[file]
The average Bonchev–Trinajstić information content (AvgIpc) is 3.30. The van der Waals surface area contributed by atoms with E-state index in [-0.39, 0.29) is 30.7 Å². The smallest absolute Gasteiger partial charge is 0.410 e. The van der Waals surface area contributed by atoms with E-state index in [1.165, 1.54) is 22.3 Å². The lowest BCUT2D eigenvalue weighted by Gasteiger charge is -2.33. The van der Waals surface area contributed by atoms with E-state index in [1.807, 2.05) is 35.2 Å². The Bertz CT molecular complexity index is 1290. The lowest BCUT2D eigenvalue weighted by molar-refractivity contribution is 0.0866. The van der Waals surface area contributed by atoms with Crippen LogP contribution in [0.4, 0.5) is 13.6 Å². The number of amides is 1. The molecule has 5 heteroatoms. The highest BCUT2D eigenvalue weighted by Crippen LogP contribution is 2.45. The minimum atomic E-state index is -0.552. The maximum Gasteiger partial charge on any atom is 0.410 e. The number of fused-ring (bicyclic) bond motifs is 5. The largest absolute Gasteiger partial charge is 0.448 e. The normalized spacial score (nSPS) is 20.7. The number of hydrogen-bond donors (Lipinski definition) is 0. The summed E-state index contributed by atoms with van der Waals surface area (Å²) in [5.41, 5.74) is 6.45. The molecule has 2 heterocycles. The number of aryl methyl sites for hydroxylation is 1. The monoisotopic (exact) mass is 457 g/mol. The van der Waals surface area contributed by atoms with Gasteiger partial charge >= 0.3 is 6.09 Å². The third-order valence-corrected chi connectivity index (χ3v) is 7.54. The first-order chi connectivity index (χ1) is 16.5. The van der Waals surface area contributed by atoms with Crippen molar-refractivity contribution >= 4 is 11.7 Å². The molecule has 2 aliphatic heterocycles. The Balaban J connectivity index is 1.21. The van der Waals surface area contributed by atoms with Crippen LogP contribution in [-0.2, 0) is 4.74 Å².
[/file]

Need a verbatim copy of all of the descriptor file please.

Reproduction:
The average Bonchev–Trinajstić information content (AvgIpc) is 3.30. The van der Waals surface area contributed by atoms with E-state index in [-0.39, 0.29) is 30.7 Å². The smallest absolute Gasteiger partial charge is 0.410 e. The van der Waals surface area contributed by atoms with E-state index in [1.165, 1.54) is 22.3 Å². The lowest BCUT2D eigenvalue weighted by Gasteiger charge is -2.33. The van der Waals surface area contributed by atoms with E-state index in [1.807, 2.05) is 35.2 Å². The Bertz CT molecular complexity index is 1290. The lowest BCUT2D eigenvalue weighted by molar-refractivity contribution is 0.0866. The van der Waals surface area contributed by atoms with Crippen LogP contribution in [0.4, 0.5) is 13.6 Å². The number of amides is 1. The molecule has 5 heteroatoms. The highest BCUT2D eigenvalue weighted by Crippen LogP contribution is 2.45. The minimum atomic E-state index is -0.552. The maximum Gasteiger partial charge on any atom is 0.410 e. The number of fused-ring (bicyclic) bond motifs is 5. The largest absolute Gasteiger partial charge is 0.448 e. The normalized spacial score (nSPS) is 20.7. The number of hydrogen-bond donors (Lipinski definition) is 0. The summed E-state index contributed by atoms with van der Waals surface area (Å²) in [5.41, 5.74) is 6.45. The molecule has 2 heterocycles. The number of aryl methyl sites for hydroxylation is 1. The monoisotopic (exact) mass is 457 g/mol. The van der Waals surface area contributed by atoms with Gasteiger partial charge >= 0.3 is 6.09 Å². The third-order valence-corrected chi connectivity index (χ3v) is 7.54. The first-order chi connectivity index (χ1) is 16.5. The van der Waals surface area contributed by atoms with Crippen molar-refractivity contribution >= 4 is 11.7 Å². The molecule has 2 aliphatic heterocycles. The Balaban J connectivity index is 1.21. The van der Waals surface area contributed by atoms with Crippen LogP contribution in [-0.2, 0) is 4.74 Å².